New medicines are further classified as category I or category II. Category I new medicines are those that are either high cost or high market size, while all other new medicines are classified as category II. After a patented medicine is classified into a category, a ceiling price is then identified based on the steps set out in the guidelines. The price of the patented medicine is assessed against the identified ceiling price.

New medicines

Determining price ceiling during the interim period

For new medicines, an interim period is defined as the earlier of (i) three years from the date of the introduction of the medicine in Canada; or (ii) when the patentee has filed international price information for at least five of the PMPRB11 countries.

During the interim period, the list price can be no higher than the interim maximum list price (iMLP). The iMLP is set according to:

(i) the median international publicly (MIP) available ex-factory list price for the PMPRB11 countries. Information on the international prices is to be filed by the patentee;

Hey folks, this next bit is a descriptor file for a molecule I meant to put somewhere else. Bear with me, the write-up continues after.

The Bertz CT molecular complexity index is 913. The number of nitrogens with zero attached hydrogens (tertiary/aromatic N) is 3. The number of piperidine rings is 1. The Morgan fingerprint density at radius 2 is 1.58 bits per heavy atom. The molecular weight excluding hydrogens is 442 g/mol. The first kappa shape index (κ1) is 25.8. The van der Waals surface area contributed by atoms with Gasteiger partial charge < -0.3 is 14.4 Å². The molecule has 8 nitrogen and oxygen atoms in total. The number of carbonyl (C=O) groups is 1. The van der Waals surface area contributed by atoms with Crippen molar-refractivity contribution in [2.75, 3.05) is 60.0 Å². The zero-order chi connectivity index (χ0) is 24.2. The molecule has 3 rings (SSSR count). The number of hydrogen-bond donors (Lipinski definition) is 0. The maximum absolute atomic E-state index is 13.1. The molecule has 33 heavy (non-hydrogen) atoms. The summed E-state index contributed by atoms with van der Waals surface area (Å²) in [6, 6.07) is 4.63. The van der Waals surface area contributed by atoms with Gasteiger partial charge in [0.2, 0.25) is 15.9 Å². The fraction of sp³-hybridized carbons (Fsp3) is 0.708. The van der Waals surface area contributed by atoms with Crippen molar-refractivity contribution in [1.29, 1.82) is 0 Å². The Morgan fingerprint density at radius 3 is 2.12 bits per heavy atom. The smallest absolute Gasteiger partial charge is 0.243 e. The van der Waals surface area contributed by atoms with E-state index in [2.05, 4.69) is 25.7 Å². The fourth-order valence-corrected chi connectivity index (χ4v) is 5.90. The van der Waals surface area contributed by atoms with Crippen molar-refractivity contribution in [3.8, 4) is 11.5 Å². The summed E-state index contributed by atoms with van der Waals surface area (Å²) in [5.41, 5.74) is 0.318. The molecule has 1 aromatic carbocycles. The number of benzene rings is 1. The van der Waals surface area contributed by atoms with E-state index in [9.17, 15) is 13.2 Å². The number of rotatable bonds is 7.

“After a patented medicine is classified into a category, a ceiling price is then identified based on the steps set out in the guidelines.”

(ii) if the international price information is not filed within a defined time period, the iMLP is set according to the domestic therapeutic class comparison (dTCC); or

(iii) if there are no domestic therapeutic class comparators, the iMLP is set at the median of the international therapeutic class comparison (iTCC).

Determining price ceiling after the interim period

At the end of the interim period, the iMLP is replaced by the maximum list price (MLP). The list price of the medicine can be no higher than the MLP or the highest international price (HIP).

The MLP is set according to:

(i) the lower of the list price and the MIP;

(ii) if no international price information has been filed, the MLP is the lower of the list price and top of the dTCC; or

(iii) if there are no domestic therapeutic class comparators, the MLP is the median of the iTCC.

Additional price ceiling considerations

Certain new medicines in category I may be further subject to a maximum rebated price (MRP) ceiling in the event of an investigation. The MRP takes into account therapeutic criteria level, which is a measure of the medicine’s clinical impact, pharmacoeconomic value and market size of the medicine.